“Ronald Reagan and Margaret Thatcher are in power. The Berlin Wall and the Twin Towers still stand. Fans wonder if George Romero and Dario Argento will ever make Twilight of the Dead and Lachrymae… Clive Barker and Neil Gaiman live in Crouch End and Nutley. Some say Henry: Portrait of a Serial Killer is too grim ever to get released, and certainly wouldn’t be passed by the BBFC… Kristen Stewart and Daniel Radcliffe haven’t been born. Peter Jackson has just made Bad Taste in New Zealand. Doctor Who is about to be cancelled. Few people have heard of the Internet. VHS has trounced Betamax, and rules the high street rentals. Vincent Price and Peter Cushing are still alive…”

Kim Newman, from his introduction to Nightmare Movies.

The 1980s were a formative time for me. I saw my first horror movie in the 80s (probably a Roger Corman picture; possibly The Pit and the Pendulum); I read my first horror novel in the 80s (almost certainly something by Stephen King, I think probably The Shining); I bought my first horror book in the 80s (the first volume of Clive Barker’s Books of Blood).

More importantly, the 1980s were an important time for horror movies. More horror films were released during the 80s than during any other decade of the last century. Directors who made their name in the 70s built on their earlier movies, with varying degrees of success. Some (Wes Craven, John Carpenter) went on to become among the most influential directors in the genre; others (Tobe Hooper, Bob Clark) failed to fulfil the promise that their early work suggested. Franchises were born, most notably Friday the 13th, The Howling and A Nightmare on Elm Street, but also Child’s Play, Children of the Corn, Evil Dead, Hellraiser, Sleepaway Camp and many others. Genre favourites Bruce Campbell, Linnea Quigley and Kane Hodder were first introduced; horror legends John Carradine and Peter Cushing made their last appearances. Sam Raimi, Mick Garris and Brian Yuzna made their directorial debuts; Pete Walker, Freddie Francis and Roy Ward Baker shot their final films; Mario Bava, Terence Fisher and Alfred Hitchcock put down the megaphone for good.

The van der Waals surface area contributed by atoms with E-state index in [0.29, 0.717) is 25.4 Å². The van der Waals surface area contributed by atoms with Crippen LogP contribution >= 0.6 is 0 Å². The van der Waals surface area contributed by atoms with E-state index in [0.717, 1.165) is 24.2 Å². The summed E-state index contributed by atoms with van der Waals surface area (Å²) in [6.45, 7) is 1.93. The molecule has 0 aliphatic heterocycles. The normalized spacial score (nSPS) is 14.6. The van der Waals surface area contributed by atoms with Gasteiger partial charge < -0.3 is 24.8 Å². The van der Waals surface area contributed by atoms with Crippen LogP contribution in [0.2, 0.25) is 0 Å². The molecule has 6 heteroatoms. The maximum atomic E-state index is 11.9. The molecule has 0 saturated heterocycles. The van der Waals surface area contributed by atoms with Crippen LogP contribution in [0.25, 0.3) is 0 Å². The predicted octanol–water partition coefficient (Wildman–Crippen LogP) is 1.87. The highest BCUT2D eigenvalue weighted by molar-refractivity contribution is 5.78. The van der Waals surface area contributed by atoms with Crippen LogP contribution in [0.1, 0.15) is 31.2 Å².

So to the films themselves. There are genuine, almost indisputable genre classics (An American Werewolf in London, Evil Dead II, The Thing); there are films so bad, even their directors probably don’t love them (Friday the 13th: A New Beginning, A Nightmare on Elm Street Part 2: Freddy’s Revenge). There are beautiful-but-flawed career highlights (Tony Scott’s The Hunger, Stanley Kubrick’s The Shining); there are low budget fan favourites (Bad Taste, The Toxic Avenger). Finally, there are a lot of films I haven’t seen, including a few big names I’m a little ashamed to admit to (The Hitcher, Poltergeist), so this really is a journey of discovery for me.

If you’re still in any doubt as to the validity of 80s horror, just imagine: without the 80s, we wouldn’t have the big screen debuts of George Clooney (Return to Horror High), Johnny Depp (A Nightmare on Elm Street), Tom Hanks (He Knows You’re Alone), Holly Hunter (The Burning) or Brad Pitt (Cutting Class). If that’s still not enough justification, here’s one final thought: without 80s horror, there would be no Platinum Dunes. Then where would we be?